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29 May 2000

The believers who despise our ways

Joan Bakewell attends the German trial of an Islamic leader and fears that, across Europe, democracy

By Joan Bakewell

It is Mothering Sunday, according to the Church of England calendar, when I fly to Germany. Radio 4 broadcasts a service conducted by a woman cleric with testimony given by a woman. On the plane, two women share news of what presents their children have given them for the occasion. I am struck by how feminine Christianity is these days – soft and tender in its concerns and observances. I am about to enter the world of an entirely different religion. Islam feels, in its expression and its public face, entirely masculine. Throughout my stay in Cologne and attendance at the court in Dusseldorf, I have only one sustained exchange with an Islamic woman. And that is very alarming.

The Dusseldorf court – once the setting of the Red Brigade trial – is now occupied with the prolonged trial of three fundamentalist Muslims, Turkish members of Hilafet Devleti. This organisation is a huge embarrassment for Germany, which granted its founder political asylum about 16 years ago. Nothing was known there of his intentions: to declare the Caliphate State of Islam, proclaim it the legitimate government of Turkey in exile and bring to an end Turkey’s existing secular government. This is Islamic fundamentalism pursuing its political ends from German soil.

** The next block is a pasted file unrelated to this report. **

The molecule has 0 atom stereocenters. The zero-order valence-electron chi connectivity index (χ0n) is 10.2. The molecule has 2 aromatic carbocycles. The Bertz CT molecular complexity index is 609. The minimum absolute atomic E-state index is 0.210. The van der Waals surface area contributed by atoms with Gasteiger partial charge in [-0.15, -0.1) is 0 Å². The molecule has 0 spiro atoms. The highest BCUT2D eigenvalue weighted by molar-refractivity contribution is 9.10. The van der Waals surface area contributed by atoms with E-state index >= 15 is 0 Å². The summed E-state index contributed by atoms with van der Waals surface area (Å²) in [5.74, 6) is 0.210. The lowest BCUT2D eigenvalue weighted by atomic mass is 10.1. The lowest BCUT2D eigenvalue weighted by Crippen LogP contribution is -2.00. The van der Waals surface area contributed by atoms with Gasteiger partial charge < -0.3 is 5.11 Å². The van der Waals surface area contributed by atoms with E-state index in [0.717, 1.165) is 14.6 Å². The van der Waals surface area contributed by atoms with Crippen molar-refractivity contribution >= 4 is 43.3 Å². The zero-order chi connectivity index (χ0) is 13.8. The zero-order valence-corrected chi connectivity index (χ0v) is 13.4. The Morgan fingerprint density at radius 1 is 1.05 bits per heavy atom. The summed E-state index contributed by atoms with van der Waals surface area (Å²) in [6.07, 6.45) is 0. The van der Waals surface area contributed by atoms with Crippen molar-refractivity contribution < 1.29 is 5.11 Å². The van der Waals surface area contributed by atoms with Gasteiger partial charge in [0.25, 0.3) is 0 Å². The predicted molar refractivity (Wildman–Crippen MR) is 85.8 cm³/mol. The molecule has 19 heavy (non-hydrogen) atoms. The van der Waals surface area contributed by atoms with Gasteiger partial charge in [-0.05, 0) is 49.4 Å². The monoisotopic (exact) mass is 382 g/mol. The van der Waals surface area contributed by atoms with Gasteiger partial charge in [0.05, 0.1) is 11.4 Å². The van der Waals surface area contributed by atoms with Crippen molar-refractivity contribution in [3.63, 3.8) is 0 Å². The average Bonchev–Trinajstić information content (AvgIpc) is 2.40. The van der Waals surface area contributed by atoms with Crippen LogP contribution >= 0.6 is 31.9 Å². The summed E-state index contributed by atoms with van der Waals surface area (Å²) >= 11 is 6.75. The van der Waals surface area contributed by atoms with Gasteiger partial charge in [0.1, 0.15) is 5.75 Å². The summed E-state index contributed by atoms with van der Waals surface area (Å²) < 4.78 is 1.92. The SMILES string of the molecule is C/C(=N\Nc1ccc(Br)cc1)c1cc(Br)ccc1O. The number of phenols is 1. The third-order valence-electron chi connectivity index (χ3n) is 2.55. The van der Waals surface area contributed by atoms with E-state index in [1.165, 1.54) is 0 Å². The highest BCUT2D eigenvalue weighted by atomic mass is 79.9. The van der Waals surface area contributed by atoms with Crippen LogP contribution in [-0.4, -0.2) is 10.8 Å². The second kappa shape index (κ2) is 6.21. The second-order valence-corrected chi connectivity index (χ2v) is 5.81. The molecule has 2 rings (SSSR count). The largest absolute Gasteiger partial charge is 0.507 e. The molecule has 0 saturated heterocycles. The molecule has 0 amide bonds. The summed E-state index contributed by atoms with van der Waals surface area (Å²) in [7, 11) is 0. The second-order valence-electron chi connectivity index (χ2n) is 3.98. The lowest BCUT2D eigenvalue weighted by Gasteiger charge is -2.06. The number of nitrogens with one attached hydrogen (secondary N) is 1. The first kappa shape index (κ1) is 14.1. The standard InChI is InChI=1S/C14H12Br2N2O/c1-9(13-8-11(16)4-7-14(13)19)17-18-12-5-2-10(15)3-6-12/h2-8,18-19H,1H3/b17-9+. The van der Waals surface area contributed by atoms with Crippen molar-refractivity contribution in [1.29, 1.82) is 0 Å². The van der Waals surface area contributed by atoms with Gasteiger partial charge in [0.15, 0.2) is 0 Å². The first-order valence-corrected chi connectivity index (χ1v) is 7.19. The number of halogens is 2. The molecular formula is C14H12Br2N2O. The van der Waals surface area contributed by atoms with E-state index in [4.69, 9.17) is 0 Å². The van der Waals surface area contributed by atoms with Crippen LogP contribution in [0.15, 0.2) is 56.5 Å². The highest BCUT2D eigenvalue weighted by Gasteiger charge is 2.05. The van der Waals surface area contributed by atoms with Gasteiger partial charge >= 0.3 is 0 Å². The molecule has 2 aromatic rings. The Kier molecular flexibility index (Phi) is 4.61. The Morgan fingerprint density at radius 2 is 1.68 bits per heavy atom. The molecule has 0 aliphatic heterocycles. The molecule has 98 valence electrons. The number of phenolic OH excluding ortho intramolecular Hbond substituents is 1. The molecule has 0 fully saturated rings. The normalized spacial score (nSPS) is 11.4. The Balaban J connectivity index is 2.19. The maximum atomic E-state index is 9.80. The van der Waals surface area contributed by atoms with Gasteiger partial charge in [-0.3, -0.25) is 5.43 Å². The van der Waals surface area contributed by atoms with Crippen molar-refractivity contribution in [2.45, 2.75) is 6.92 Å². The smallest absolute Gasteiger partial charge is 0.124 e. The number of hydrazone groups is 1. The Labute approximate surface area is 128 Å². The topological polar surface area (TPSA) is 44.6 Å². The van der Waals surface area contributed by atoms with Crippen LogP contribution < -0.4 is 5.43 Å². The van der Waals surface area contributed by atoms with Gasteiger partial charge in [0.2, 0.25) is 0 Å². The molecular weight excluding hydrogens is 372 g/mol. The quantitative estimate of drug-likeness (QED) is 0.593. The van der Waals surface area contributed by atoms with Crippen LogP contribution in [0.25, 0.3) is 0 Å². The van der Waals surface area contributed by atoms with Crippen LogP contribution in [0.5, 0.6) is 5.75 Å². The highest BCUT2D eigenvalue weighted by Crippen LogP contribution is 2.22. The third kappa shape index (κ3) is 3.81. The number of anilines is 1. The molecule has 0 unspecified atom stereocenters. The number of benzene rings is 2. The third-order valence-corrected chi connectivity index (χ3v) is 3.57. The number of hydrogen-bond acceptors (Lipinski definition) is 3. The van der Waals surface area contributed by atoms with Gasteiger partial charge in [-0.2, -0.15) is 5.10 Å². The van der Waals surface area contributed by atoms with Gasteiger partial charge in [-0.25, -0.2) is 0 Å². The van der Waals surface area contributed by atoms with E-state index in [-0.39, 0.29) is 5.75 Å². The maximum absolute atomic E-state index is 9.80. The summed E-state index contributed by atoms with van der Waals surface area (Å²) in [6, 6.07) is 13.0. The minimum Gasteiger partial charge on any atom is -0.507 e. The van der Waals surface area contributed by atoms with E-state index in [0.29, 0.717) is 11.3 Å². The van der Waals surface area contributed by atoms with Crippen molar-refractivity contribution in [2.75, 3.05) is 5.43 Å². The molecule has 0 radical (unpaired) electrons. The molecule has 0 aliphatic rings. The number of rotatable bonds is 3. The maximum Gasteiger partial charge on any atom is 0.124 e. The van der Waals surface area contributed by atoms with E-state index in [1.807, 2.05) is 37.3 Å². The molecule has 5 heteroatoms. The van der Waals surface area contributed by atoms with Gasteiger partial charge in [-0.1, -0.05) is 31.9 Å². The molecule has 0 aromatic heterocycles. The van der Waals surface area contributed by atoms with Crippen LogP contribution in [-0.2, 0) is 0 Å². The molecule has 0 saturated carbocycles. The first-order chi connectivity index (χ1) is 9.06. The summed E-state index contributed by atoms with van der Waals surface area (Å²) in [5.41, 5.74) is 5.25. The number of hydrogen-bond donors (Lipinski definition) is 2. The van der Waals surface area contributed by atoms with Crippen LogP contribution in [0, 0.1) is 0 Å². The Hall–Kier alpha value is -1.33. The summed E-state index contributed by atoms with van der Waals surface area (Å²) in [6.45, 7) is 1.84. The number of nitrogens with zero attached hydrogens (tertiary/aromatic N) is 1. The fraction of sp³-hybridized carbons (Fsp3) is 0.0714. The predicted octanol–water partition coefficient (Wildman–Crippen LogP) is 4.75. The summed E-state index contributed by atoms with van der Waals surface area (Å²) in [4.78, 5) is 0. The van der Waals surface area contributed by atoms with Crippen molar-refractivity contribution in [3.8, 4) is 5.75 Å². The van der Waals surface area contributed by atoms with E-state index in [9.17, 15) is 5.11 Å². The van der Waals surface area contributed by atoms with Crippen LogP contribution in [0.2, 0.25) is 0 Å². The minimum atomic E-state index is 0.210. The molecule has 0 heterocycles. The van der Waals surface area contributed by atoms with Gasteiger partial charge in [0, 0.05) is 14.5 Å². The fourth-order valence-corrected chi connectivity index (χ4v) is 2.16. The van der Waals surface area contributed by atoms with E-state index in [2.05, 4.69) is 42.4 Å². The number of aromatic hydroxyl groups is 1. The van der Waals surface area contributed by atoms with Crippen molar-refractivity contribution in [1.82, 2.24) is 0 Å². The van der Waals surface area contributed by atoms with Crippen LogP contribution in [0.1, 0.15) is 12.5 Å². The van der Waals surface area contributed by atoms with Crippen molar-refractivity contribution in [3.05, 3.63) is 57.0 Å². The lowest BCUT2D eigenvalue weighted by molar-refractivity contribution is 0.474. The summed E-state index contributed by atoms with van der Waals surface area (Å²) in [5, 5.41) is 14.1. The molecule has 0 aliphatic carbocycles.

The current leader – Muhammed Metin Kaplan, nicknamed the “Caliph of Cologne” – is accused with two others of belonging to an illegal organisation. He is also charged with incitement to murder. The trial began in February and is expected to drag on into the autumn. To a newcomer, there is already a languid, dusty air to the proceedings. Interested press come and go, the court is well, if casually, guarded by plenty of special police in green fatigues and big boots, the women police favouring bright yellow hair and numerous earrings. By contrast, supporters of the accused sit in neat blocks: at the front, rows of bearded men in black robes, with white turbans, behind them rows of women cowled in black. The court bears no insignia of authority. There are six judges, a federal prosecutor, each accused has two lawyers. There is no jury. The witness sits at a table at the dead centre of the room. There is much Turkish-to-German translating. I am at a loss in both.

But I soon know plenty. The story of the charges goes back to 1996, when Cemaleddin Kaplan, founder of Hilafet Devleti, died and his son Metin Kaplan succeeded as caliph. Soon after, a splinter group in Berlin broke away and proclaimed their own caliph. Whereupon Kaplan issued a fatwa, reminding his listeners of the words of the prophet: “When a second caliph challenges the first, kill the second caliph.” Soon after, Berlin’s caliph was shot dead.

There is no forensic evidence whatsoever linking Kaplan’s supporters to the crime. But the charge of incitement certainly gives the German authorities the chance to hold Kaplan in custody for a long time. He was arrested in March of last year and his supporters, who turn up to chant their protests whenever the court is in session, feel they are being persecuted for their religious beliefs.

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This matter of being caliph has significance far beyond the disputed succession of a small religious sect. Its published statement, The New World Order, says : “Our goal is the control of Islam over everyday life. In other words, the Koran should become the constitution, the Islamic system of law should become the law and Islam should become the state.” And later it pledges that there will be “no agreement with the regime of unbelievers and heresy, also no tendency to being prepared to compromise”.